(HealthDay News) — Cerebrospinal fluid (CSF) biomarkers for Alzheimer’s disease (AD), particularly β-amyloid 42 (Aβ42), are strongly associated with AD diagnosis, independent of APOE genotype, according to a study published online August 27 in JAMA Psychiatry.

Ronald Lautner, MD, MPH, from Sahlgrenska University Hospital in Mölndal, Sweden, and colleagues examined whether the APOE genotype affects the diagnostic accuracy of CSF biomarkers for AD. Data were collected from four centers in Sweden, Finland, and Germany. Cohort A included 1,345 individuals (aged 23–99 years) with baseline CSF samples, including 309 with AD, 287 with prodromal AD, 399 with stable mild cognitive impairment, 99 with non-AD dementias, and 251 controls. Cohort B included 105 nondemented younger individuals. Cohort C included 118 older patients with mild cognitive symptoms.

The researchers found that in cohort A, irrespective of diagnostic group, the CSF levels of Aβ42, but not total and phosphorylated tau, were lower in APOE ε4 carriers vs. noncarriers. However, even when stratifying for APOE genotype, CSF levels of Aβ42 differed for participants with AD and controls and those with stable mild cognitive impairment. AD diagnosis was independently predicted by CSF levels of Aβ42 and APOE ε4 status. APOE ε4 carrier status did not impact CSF levels of Aβ42 in cohort B or cohort C, when stratifying for cortical uptake of [18F]flutemetamol.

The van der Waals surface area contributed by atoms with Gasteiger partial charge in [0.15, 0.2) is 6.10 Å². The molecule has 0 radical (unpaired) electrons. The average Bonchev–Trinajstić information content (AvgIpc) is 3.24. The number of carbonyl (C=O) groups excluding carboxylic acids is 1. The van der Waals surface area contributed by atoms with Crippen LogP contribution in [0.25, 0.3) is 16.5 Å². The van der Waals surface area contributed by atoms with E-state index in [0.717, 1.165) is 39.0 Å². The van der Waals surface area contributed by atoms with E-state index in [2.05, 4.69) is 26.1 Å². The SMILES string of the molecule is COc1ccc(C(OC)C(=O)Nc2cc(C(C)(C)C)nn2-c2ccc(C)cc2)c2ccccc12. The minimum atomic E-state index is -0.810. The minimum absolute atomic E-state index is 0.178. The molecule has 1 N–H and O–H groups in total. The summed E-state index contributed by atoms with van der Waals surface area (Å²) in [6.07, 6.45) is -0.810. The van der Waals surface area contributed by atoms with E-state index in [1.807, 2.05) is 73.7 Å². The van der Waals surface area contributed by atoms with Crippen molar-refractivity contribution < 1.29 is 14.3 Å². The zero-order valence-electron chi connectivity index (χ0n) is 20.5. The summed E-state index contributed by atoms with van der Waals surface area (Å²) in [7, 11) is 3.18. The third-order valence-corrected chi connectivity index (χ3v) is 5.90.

“Cerebrospinal fluid levels of Aβ42 are strongly associated with the diagnosis of AD and cortical Aβ accumulation independent of APOE genotype,” the authors write.

Several authors disclosed financial ties to the pharmaceutical industry. The authors conducted the research for the Alzheimer’s Disease Neuroimaging Initiative, which is partially funded by contributions from pharmaceutical companies.

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